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Weather Talk: Wet snow is hard to forecast

Weather systems that produce a mixture of rain and snow can be devilish to forecast.

If the precipitation is heavy enough, a couple degrees of temperature can make a huge difference in the amount of snow that accumulates. There is a lot more to this than predicting the surface air temperature.

Precipitation in these cold weather systems almost always forms as snow in clouds well below freezing, so it is very important to be able to forecast the temperature of the air all the way down to the ground.

Further complicating this is a process known as evaporative cooling. Some of the precipitation will evaporate as it falls and this process cools the air, so heavier precipitation is more likely to fall as snow and precipitation falling through dry air is more likely to fall as snow.

Warm ground temperatures further complicate all of this because melting snow draws heat out of the ground, causing it to cool. This means a heavier snow is more likely to accumulate than a lighter snow.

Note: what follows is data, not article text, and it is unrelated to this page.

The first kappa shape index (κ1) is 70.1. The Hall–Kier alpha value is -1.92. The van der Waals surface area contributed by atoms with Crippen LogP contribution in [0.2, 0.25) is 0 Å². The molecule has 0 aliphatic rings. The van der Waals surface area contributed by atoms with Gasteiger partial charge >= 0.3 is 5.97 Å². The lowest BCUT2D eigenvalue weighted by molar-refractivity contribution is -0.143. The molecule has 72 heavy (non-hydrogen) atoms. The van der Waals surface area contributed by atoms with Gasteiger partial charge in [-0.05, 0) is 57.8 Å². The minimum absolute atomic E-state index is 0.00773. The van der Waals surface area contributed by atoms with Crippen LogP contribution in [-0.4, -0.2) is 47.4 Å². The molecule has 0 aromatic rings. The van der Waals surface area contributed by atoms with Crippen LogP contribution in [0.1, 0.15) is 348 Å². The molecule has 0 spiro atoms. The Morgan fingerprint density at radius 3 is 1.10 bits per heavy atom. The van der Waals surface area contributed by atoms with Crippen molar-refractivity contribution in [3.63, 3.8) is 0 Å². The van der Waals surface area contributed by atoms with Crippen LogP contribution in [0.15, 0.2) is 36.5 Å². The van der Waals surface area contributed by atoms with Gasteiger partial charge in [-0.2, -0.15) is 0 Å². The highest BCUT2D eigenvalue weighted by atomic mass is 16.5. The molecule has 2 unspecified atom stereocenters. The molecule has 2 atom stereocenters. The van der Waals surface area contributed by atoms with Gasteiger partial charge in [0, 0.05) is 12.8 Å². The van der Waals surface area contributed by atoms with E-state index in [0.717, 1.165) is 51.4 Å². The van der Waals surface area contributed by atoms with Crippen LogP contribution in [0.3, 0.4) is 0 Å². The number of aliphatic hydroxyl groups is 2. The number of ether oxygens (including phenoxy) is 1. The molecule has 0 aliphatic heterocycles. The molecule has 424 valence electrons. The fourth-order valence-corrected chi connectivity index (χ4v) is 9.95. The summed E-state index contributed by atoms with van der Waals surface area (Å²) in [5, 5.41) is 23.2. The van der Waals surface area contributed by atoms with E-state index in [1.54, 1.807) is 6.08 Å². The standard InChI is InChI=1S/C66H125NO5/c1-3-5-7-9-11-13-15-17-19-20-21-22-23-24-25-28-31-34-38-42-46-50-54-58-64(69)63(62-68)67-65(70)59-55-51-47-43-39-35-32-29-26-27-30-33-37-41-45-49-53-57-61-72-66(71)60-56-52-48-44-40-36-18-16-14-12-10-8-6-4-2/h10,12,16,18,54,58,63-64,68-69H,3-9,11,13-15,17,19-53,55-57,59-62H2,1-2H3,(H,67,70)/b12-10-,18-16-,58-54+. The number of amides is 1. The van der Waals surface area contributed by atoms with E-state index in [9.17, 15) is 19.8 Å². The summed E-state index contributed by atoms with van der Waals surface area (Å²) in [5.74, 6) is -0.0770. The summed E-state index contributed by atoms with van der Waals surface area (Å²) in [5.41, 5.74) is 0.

John Wheeler

John was born in Baton Rouge, LA, and grew up near Birmingham, Alabama. As a teenager, his family moved to Madison, Wisconsin, and later to a small town in northeast Iowa. John traces his early interest in weather to the difference in climate between Alabama and Wisconsin. He is a graduate of Iowa State University with a degree in meteorology. Like any meteorologist, John is intrigued by extremes of weather, especially arctic air outbreaks and winter storms.  John has been known to say he prefers his summers to be hot but in winter, he prefers the cold.  When away from work, John enjoys long-distance running and reading.  John has been a meteorologist at WDAY since May of 1985.

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